Having learned the growing demand for high quality and low cost drugs, the pharma companies in India have been in the forefront and are exporting large number of medicines and pharmaceutical products to the western world and to some of the leading African countries. Major countries from Africa that import large consignments of Indian medicines include South Africa, Nigeria, Kenya and Ghana.

In South Asia, India is the leading manufacturer of generic drugs followed by Bangladesh and Sri Lanka. Pakistan, Nepal, Bhutan and Afghanistan are other South Asian countries which are having considerable demand for generic drugs. Though the domestic companies in these countries are meeting the demand, India’s role in supplying medicines to its neighbours along with other African and western world is highly significant.

African pharma profile

With growing healthcare demand, the African pharma sector offers great opportunities both for its domestic and international companies. As growth opportunities continue to move away from the traditional pharmaceutical markets, most multinationals have Africa in the sight of their expanding global footprint. It is a continent ripe with potential, but the challenges for developing a viable market strategy are formidable.

Understanding the dynamics and underlying demographics will be the key for ensuring a sustainable business model for the future. IMS Health has conducted a study combining IMS intelligence with secondary research and primary interviews with the pharmaceutical industry, international and African organizations.

By 2016, pharmaceutical spending in Africa is expected to reach US$30 billion. This value is driven by a 10.6 per cent compound annual growth rate (CAGR) through 2016, second only to Asia Pacific (12.5 per cent) and in line with Latin America (10.5 per cent) during this period. Spurred by a convergence of demographic changes, increased wealth and healthcare investment, and rising demand for drugs to treat chronic diseases, this market potentially represents a US$45 billion opportunity by 2020.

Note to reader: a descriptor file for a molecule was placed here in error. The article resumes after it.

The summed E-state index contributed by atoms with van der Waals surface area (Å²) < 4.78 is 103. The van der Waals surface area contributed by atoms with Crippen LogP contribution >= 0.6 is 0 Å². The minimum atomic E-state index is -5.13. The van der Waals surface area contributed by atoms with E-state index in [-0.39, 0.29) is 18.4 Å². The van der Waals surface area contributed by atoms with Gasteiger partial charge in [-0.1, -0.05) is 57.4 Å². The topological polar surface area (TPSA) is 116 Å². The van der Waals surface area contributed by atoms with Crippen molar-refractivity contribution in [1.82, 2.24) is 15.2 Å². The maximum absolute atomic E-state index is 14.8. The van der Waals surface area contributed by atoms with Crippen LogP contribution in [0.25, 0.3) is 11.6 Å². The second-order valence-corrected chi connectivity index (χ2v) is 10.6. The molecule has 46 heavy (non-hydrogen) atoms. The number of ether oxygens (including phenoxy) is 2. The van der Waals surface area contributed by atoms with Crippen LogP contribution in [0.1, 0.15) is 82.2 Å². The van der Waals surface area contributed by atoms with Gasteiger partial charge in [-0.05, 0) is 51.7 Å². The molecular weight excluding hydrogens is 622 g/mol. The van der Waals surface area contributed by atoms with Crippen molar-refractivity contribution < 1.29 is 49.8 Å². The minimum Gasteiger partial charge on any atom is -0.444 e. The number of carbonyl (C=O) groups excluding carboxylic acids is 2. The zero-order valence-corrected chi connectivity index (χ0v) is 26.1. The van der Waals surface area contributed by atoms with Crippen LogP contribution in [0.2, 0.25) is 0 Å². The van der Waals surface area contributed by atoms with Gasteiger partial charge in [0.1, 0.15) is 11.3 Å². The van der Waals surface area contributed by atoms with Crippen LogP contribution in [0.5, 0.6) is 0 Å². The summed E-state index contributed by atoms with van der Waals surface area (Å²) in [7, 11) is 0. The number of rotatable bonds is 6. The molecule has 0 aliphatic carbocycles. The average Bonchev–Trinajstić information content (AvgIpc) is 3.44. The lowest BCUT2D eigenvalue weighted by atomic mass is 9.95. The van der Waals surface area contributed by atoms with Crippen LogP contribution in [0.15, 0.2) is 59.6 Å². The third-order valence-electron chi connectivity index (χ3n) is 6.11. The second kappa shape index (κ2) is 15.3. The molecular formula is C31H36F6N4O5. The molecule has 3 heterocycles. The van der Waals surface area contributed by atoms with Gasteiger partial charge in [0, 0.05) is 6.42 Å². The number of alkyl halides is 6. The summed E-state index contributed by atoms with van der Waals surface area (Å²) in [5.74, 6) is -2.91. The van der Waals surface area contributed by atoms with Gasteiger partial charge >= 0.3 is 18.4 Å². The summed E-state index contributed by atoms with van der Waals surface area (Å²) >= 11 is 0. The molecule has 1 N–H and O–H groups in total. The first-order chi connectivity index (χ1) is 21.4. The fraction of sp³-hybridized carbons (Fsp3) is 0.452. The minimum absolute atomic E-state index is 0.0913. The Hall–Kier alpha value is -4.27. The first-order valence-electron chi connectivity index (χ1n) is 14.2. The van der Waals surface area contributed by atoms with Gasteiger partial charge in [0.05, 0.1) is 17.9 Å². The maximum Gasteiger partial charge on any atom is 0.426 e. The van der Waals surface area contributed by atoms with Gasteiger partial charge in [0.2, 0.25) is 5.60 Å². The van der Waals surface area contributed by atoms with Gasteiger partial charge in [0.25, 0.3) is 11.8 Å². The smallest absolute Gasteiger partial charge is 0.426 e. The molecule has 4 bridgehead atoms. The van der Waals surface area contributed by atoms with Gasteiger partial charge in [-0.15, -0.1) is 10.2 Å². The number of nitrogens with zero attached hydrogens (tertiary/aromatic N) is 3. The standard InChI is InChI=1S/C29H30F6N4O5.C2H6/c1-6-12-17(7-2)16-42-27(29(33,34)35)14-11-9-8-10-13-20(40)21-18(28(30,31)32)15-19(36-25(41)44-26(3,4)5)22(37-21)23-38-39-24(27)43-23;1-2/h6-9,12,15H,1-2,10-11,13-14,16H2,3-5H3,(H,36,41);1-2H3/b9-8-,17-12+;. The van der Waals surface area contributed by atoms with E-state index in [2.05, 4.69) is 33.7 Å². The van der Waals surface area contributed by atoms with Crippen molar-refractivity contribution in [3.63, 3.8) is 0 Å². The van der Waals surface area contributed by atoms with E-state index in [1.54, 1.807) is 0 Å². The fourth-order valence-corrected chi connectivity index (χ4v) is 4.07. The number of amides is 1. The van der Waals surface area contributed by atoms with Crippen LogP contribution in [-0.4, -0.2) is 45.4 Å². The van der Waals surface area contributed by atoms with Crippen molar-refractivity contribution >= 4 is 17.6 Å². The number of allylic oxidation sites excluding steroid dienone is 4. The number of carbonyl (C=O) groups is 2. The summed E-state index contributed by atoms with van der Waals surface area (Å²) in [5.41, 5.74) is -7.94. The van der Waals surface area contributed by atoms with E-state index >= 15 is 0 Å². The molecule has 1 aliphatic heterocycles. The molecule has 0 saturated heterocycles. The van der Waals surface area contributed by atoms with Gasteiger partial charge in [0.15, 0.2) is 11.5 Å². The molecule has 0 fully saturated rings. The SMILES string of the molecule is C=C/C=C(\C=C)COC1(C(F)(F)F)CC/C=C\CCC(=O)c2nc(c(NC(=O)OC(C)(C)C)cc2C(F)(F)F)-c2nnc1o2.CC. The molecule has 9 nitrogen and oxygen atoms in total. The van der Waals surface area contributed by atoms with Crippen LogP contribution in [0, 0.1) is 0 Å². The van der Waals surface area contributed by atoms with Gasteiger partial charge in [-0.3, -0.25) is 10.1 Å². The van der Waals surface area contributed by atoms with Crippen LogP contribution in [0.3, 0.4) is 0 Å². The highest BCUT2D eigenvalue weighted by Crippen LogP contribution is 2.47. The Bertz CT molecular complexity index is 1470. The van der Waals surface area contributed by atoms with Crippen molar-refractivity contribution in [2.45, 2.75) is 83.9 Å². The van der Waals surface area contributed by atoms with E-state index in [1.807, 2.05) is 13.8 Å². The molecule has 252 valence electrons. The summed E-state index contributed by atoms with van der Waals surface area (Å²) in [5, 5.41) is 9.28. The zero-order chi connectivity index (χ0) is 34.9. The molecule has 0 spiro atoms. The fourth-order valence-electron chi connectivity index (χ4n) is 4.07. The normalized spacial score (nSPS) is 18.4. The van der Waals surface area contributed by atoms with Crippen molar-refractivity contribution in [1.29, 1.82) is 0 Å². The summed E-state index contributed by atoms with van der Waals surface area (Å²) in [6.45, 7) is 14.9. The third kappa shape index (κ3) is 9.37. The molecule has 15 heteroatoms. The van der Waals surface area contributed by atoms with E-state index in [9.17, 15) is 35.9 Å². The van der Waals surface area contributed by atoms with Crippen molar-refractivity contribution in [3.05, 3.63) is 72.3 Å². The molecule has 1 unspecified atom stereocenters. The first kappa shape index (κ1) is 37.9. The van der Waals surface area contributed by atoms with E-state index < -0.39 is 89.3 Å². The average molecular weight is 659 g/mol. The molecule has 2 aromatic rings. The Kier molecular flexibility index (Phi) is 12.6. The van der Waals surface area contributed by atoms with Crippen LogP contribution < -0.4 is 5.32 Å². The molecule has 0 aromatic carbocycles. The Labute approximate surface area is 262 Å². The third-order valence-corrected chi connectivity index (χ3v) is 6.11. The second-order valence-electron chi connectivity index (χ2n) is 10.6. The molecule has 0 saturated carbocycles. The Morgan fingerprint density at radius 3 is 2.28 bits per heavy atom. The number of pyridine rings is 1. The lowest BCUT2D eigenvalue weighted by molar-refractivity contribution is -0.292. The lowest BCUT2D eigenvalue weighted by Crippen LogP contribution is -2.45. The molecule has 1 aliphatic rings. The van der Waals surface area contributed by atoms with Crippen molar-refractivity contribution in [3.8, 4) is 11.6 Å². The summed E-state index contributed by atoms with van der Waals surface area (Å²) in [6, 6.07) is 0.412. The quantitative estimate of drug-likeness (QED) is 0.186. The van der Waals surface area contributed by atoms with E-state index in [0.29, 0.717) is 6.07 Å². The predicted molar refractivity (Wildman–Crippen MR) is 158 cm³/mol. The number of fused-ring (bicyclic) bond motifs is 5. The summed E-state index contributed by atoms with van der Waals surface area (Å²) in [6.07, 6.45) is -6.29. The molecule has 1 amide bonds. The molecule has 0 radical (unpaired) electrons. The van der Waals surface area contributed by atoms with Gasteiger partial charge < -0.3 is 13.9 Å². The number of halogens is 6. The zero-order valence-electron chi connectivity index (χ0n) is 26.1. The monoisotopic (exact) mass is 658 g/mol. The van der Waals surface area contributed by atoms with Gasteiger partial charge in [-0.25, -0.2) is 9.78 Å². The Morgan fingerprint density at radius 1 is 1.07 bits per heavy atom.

The pharmaceutical growth is a reflection of economic strength accompanied by increasing healthcare spending. Sub-Saharan Africa (SSA), excluding South Africa, is notable in this regard. According to the Economist Intelligence Unit, its economies are growing faster than anywhere else in the world and this trend is expected to continue.

The appeal of Africa lies not in its size – the continent accounts for just three per cent of the global economy – but in the dynamics that drive sustainable growth at a time when the major established pharmaceutical markets face an uncertain future. Underpinning these prospects are a series of positive economic trends: greater political and fiscal stability and improvements in pro-business legislation have led the United Nations (UN) to forecast that Foreign Direct Investment (FDI) in Africa could more than double by 2014, despite speculative money leaving the continent following the collapse of Lehman Brothers, and the Arab Spring restricting investments in North Africa.

Healthcare economics of Africa